According to the EU office in India, the ongoing visit is not an “official visit” of the European Parliament and the EU’s representatives to India have also not been involved in the organisation of the trip. The MEPs are travelling in their “private capacity”.

The MEPs in Kashmir on October 29. Photo: PTI

Apart from their meeting with Modi, the EU lawmakers also met with National Security Advisor Ajit Doval over lunch on Monday. They were briefed about the situation in Kashmir.

The situation in Kashmir remained tense for the 86th straight day today, October 29, since the August 5 move. Markets continue to remain shut and public transport is off roads, largely in protest.

‘Fifty incidents of stone pelting’

Hours before the delegation set out for its two-day visit to Kashmir, protests erupted at several places across the Valley, including at Srinagar.

There were reports of clashes from various areas in the city, including downtown areas of Hawal, Soura and Aanchar and uptown areas of Natipora, Chanpora, and Rambagh.

Also read: A ‘Normalcy’ of Compulsion in Kashmir

A police official, requesting anonymity, said at least 50 incidents of stone-pelting were reported from across Kashmir.

“We have reports on six people having been injured at different places downtown,” the police official said.

People in Kashmir have worked out their own shutdown schedule. Everyday, markets open for two hours in the morning across Kashmir, including at Lal Chowk, Valley’s commercial hub. However, for the remaining part of the day, the shops remain shut. Pprivate traffic has considerably grown in the last few weeks.

However, the markets were closed on October 29, in protest against the visit of the EU delegation which, according to media reports, included 22 members belonging to right-wing or far-right parties in the UK, France, Germany, Italy, Poland, Czech Republic and Slovakia.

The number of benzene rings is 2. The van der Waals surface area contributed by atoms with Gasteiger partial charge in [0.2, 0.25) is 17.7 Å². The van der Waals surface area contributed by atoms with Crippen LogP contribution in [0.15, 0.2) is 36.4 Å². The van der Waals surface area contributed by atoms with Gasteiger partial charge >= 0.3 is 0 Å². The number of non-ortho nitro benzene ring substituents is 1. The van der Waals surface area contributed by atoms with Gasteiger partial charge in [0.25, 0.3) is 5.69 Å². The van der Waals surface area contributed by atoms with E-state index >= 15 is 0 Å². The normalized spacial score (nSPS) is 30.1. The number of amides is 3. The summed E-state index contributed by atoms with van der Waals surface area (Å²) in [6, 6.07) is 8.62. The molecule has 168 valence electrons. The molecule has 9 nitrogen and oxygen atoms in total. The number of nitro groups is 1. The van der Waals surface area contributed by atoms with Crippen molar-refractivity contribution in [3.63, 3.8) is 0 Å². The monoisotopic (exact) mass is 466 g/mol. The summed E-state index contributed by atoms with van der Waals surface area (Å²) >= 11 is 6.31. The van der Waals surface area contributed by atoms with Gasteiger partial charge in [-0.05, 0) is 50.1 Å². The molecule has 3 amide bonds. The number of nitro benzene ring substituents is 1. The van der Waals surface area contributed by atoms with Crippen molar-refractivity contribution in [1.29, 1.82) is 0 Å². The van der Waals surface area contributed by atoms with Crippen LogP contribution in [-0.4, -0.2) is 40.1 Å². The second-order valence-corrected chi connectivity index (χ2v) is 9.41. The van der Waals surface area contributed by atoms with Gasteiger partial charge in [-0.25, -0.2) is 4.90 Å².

Youth protest against the EU delegation’s visit, at Srinagar on October 29. Photo: PTI

At many places, the roads were strewn with stones and roadside vendors, who usually put up their stalls in various areas, were absent.

“Wondering what outcome GOI expected by sending a group of mostly right-leaning Islamophobic EUMPs to Kashmir? Were you expecting nine million oppressed Kashmiris to lay out a red carpet for them?,” tweeted Iltija Mufti, who operates her mother and former chief minister Mehbooba Mufti’s handle.

A youth from Dalgate area of Srinagar Shuib Nabi said the visit of EU parliamentarians was “state-sponsored to paint a picture of normalcy in Kashmir.”

“Mainstream leaders are under detention, hundreds of youth have been booked under the Public Safety Act and foreign journalists are barred from visiting and covering Kashmir. In such a situation handpicking a delegation is an attempt to tell the world that situation is normal in Kashmir which is far from the truth,” said Nabi.

“Let the members meet youth on the ground and those who have been detained, they will come to know about the real picture of Kashmir.”